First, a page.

We were pretty excited when we heard that our niece, Moriah, wanted to visit us on Berkeley East in Croatia. She had sailed with us on BE in the Caribbean, and also aboard a charter boat in Sydney Harbour when she was just three years old. But now she is an adult, in college, and surely has better things to do than vacation with her aunt and uncle. Then again, what smart 20-year-old wouldn't want a holiday on a beautiful yacht in exotic Croatia with awesome, fun, young-at-heart people like us?
We often sail Berkeley East, or motor, 50+ miles a day just to get to a desired port. But when we have guests on board, we like to slow down and show them as much of the country as possible during their stay. So rather than traveling north to explore new territory, we made a cruising plan to return to some of our favorite places in Croatia while Moriah, Tim and Teresa were with us. It is impossible to see everything with only eight days in a country as large as Croatia, so we focused on the Central Dalmatia region.
Since they had all been on BE before, we knew they were seaworthy and up to the challenges of two stops per day in order to cover the necessary miles. Tim and Teresa joined us in Greece just last year (Blog update - "You know you're relaxed when...")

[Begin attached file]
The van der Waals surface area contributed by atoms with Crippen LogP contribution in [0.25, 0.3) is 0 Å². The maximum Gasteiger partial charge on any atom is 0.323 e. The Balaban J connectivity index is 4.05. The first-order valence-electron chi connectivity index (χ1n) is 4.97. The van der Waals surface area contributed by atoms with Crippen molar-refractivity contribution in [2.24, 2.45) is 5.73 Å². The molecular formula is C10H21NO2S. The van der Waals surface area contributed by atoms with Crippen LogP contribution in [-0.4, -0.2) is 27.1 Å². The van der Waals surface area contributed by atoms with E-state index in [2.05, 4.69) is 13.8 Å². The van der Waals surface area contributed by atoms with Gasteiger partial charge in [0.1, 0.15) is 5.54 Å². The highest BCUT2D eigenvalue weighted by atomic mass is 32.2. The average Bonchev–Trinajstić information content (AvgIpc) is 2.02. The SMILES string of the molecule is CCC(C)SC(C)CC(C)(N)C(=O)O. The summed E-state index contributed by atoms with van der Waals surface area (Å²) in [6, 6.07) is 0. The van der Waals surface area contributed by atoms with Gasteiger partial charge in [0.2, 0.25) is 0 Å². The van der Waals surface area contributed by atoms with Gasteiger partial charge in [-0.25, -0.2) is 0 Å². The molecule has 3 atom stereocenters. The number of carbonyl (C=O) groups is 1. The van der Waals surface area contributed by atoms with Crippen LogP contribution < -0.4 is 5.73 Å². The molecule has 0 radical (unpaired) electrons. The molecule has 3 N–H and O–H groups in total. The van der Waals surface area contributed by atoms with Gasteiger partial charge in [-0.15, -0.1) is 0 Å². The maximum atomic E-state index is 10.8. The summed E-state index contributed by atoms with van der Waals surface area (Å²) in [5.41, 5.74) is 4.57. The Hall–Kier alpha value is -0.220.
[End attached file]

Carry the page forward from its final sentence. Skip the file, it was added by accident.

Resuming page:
so they even remembered the boat and the routine. Luckily, the weather was perfect to move a lot.
Before their arrival in Split, we got Berkeley East ready to accommodate three additional people. After living on BE for nearly 10 years, we have managed to use every inch of her 54 feet, so there was a lot of moving, shifting and hiding of gear. It's not difficult given BE's massive storage capacity, the hard part is remembering where we put things when we need them later. We also did the provisioning, making sure we bought catsup for Moriah, as we remember very clearly that without catsup in Australia, she would not eat, which in turn made her very cranky. But luckily, her eating habits have improved and she enjoys trying new things. She even learned how to debone a fish.